Banker-recidivist accused of embezzling $10mn from depositor
Earlier, former Deputy Chairman of the bankrupt Alta Bank, Aleksandr Kitbalyan, was convicted of misappropriation of 20 million rubles ($303,140) and the sale of unsecured bills to another client.
The Tverskoy District Court of Moscow has begun proceedings against former Deputy Chairman of Alta Bank (went bankrupt in 2016), Aleksandr Kitbalyan, accused of fraudulent embezzlement of $10 million from the bank's VIP depositor Georgy Aleksandrov (part 4 of Art. 159 of the Russian Criminal Code). This is reported by Kommersant. In 2017, Kitbalyan was sentenced to five years in prison for a similar scam.
According to the investigation, in 2005, Kitbalyan offered Aleksandrov high interest on deposits. The client opened several bank accounts and deposited 729 million rubles ($11 million) for seven years. Each time, Kitbalyan personally catered to Aleksandrov, showing the crediting of money on his computer. However, it turned out later that the computer was not connected to the banking network.
It is noted that the banker would receive money from Aleksandrov without a receipt. Only in January 2016, a month before the license was revoked from Alta-Bank, Kitbalyan issued him a receipt on a lump-sum receipt of $10 million in ruble equivalent. At the same time, the receipt did not indicate when and under what circumstances the money was transferred.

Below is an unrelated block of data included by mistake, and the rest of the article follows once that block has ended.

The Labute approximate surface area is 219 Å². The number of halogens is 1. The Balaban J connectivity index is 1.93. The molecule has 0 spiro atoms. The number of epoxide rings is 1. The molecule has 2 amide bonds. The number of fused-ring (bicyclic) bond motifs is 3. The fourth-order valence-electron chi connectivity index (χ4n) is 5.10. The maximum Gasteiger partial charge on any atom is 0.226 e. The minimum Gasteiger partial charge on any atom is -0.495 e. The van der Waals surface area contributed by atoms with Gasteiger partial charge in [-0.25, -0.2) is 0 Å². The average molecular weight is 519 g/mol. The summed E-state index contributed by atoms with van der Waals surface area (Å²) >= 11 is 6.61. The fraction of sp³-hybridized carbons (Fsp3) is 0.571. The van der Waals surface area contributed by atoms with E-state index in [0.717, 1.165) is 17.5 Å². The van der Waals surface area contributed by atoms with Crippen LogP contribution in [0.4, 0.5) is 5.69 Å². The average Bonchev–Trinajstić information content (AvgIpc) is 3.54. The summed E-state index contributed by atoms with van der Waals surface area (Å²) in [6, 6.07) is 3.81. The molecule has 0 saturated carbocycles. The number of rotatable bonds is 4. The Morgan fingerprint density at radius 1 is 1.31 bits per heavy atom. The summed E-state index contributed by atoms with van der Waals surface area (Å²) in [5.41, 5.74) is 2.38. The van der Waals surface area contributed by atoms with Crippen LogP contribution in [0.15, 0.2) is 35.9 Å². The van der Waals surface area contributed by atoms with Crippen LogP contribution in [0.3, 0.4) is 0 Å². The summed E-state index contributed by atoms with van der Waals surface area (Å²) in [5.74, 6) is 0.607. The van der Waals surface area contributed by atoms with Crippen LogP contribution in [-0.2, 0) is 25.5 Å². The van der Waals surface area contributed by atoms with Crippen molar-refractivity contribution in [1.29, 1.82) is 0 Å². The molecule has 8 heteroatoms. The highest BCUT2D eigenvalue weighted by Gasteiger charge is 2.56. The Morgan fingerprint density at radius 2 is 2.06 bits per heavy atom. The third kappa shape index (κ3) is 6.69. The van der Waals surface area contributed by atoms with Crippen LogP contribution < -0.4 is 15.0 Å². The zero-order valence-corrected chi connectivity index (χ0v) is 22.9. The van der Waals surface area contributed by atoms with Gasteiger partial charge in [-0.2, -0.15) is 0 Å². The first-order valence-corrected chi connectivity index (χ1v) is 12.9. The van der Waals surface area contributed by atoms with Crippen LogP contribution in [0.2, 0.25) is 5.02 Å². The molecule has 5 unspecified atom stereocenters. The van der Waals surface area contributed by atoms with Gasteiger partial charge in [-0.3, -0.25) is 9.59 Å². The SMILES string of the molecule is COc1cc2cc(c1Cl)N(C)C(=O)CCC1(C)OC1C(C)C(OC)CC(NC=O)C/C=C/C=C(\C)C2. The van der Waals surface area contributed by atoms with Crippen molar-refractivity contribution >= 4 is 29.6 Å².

Kitbalyan did not plead guilty, referring to the fact that the prosecution did not name the date of money transfer and the specific amount. His lawyer, Artyom Moiseev, noted that Aleksandrov never went to court to collect his funds; he immediately filed a complaint with law enforcement bodies. In turn, the victim said that he had filed a lawsuit against the banker as part of the investigation.
In 2017, Kitbalyan was convicted of misappropriating 20 million rubles in 2013 and selling unsecured bills of exchange worth $50 thousand to a client.
Established in 1993, Alta-Bank lost its license in 2016. The institution owed more than 6.6 billion rubles ($100 million) to its clients.